In the CSULB School of Art’s graduate program in Museum and Curatorial Studies, students learn the history of museums and exhibitions, methods of cultural analysis and interpretation, as well as the planning, design and production of art exhibitions. With an emphasis on contemporary art, the program combines a dynamic course of study in art history and theory with hands−on practice of gallery and museum work. The partnership between the University Art Museum and the Museum Studies program allows students to acquire first−hand experience in museum work through specialized courses, directed internships and hands−on exhibition preparation and implementation, including an annual exhibition presented in the museum and curated by each cohort.
This coming spring, Museum and Curatorial Studies presents Consumed, a group exhibition curated by students Brittany Binder, Sinéad Finnerty−Pyne, and Amy Kaeser, in which the implications of mass consumption are explored. By upholding the position that consumerism is one of the major causes of an environmental crisis, the artists’ work simultaneously critiques and acknowledges the compulsive, cooperative relationship that exists between consumerism and society today. Artists China Adams, Jedediah Caesar, Gabriel Kuri, Mary Mattingly, and Camilo Ontiveros recontextualize everyday consumer objects into new forms, activating an awareness of humanity’s contribution to the growing ecological crises.
In her practice, Mary Mattingly makes visible the figural and literal weight of our consumer objects within an eco−crisis narrative, representing mass−produced goods as sentimental yet oppressive. China Adams’ artistic process embodies a commitment to pragmatism and resourcefulness as a means to offset her ongoing personal struggles with consumer culture. Using the detritus that infiltrates her daily life, she creates intricate sculptural works that transcend their materials. Jedediah Caesar reflects on systems of accumulation and dispersal, industry and labor, in an attempt to assert order over the chaos of waste. He creates sculptures of collected refuse embedded in poured resin containers, which are cross−sectioned to expose layers of industrial debris. Addressing cross−border issues between the U.S. and Mexico, Camilo Ontiveros’ work revolves around the value of discarded consumer products from the North, pointing to the transformation of value, as objects travel through formal and informal economies around Southern California and across national borders. Gabriel Kuri commissions Mexican weavers to reproduce an image of a shopping receipt as large−scale tapestry, highlighting the monumentality of consumption in its relation to an exploitative economy.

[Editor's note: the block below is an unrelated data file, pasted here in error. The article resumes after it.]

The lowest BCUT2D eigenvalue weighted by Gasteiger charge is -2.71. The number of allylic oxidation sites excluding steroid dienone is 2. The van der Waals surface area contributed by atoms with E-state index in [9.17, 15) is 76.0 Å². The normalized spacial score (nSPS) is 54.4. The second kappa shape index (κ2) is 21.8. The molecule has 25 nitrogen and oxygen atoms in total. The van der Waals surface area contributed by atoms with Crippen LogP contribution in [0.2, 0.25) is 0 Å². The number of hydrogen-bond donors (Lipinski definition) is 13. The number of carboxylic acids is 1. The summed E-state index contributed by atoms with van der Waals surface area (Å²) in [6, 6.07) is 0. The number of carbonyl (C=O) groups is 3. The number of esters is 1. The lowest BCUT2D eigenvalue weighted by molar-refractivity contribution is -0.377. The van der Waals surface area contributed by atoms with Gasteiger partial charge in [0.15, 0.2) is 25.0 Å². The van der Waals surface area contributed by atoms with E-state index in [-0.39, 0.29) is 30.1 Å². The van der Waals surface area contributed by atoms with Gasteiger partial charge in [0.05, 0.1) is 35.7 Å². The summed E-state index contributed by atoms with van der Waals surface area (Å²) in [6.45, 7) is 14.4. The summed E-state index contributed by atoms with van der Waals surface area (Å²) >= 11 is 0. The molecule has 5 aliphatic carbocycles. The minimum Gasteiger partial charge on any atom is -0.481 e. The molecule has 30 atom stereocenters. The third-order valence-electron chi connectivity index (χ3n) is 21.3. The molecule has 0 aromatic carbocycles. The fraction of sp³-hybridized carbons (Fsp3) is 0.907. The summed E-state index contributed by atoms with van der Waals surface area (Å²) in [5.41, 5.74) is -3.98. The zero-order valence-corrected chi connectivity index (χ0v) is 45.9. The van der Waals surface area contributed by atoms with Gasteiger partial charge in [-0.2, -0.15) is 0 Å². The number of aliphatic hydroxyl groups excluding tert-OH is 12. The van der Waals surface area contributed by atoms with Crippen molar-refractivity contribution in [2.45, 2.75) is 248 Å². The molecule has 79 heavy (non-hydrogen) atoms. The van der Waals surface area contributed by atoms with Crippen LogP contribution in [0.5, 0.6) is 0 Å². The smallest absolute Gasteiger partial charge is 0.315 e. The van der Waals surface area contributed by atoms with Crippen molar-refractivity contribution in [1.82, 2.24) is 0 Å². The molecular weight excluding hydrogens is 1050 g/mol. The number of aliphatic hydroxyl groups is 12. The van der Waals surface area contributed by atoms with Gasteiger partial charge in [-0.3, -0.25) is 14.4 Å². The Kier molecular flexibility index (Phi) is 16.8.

For more information on the Museum Studies program visit the School of Art website.
The 2014 cohort of Museum & Curatorial Studies, B. Karenina Karyadi, Lauren Nochella, Kristy Odett, and Ariana Rizo, under the guidance of Dr. Kendall H. Brown, presented Traditions Transfigured: The Noh Masks of Bidou Yamaguchi, January 25−April 13, 2014. The exhibition is currently traveling to institutions around the country.
The human face and its expressive potential have inspired artists around the world for millennia. Arguably, Japan's Noh theater provides an unparalleled domain for exploring emotion and representing the human countenance. Today, Noh continues to inspire a dynamic dialogue between artists from Asia and the west. Expanding on this rich vein, Traditions Transfigured selects contemporary works by Noh mask maker Bidou Yamaguchi. These masks apply the forms, techniques, transformative spirit, and mysterious elegance of Noh masks to iconic female portraits from the European art historical canon, and to Kabuki actor prints by Sharaku, Japan's enigmatic 18th century portrait master.